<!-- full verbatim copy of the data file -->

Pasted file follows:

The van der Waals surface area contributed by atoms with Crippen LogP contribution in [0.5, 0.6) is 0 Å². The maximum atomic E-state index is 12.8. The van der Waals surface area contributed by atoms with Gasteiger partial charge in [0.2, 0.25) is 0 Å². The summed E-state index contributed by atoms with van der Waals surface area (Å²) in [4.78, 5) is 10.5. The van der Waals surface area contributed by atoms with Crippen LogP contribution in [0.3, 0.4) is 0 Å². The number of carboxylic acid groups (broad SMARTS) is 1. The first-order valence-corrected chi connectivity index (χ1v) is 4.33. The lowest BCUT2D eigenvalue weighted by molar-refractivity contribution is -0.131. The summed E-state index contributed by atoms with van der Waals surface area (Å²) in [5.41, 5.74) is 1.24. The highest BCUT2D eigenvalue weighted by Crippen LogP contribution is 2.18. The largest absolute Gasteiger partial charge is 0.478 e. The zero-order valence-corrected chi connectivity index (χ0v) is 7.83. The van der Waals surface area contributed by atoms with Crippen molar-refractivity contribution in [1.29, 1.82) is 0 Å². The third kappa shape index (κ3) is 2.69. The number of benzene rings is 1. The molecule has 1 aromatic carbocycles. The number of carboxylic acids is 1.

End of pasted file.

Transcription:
The van der Waals surface area contributed by atoms with Crippen LogP contribution in [0.5, 0.6) is 0 Å². The maximum atomic E-state index is 12.8. The van der Waals surface area contributed by atoms with Gasteiger partial charge in [0.2, 0.25) is 0 Å². The summed E-state index contributed by atoms with van der Waals surface area (Å²) in [4.78, 5) is 10.5. The van der Waals surface area contributed by atoms with Crippen LogP contribution in [0.3, 0.4) is 0 Å². The number of carboxylic acid groups (broad SMARTS) is 1. The first-order valence-corrected chi connectivity index (χ1v) is 4.33. The lowest BCUT2D eigenvalue weighted by molar-refractivity contribution is -0.131. The summed E-state index contributed by atoms with van der Waals surface area (Å²) in [5.41, 5.74) is 1.24. The highest BCUT2D eigenvalue weighted by Crippen LogP contribution is 2.18. The largest absolute Gasteiger partial charge is 0.478 e. The zero-order valence-corrected chi connectivity index (χ0v) is 7.83. The van der Waals surface area contributed by atoms with Crippen molar-refractivity contribution in [1.29, 1.82) is 0 Å². The third kappa shape index (κ3) is 2.69. The number of benzene rings is 1. The molecule has 1 aromatic carbocycles. The number of carboxylic acids is 1.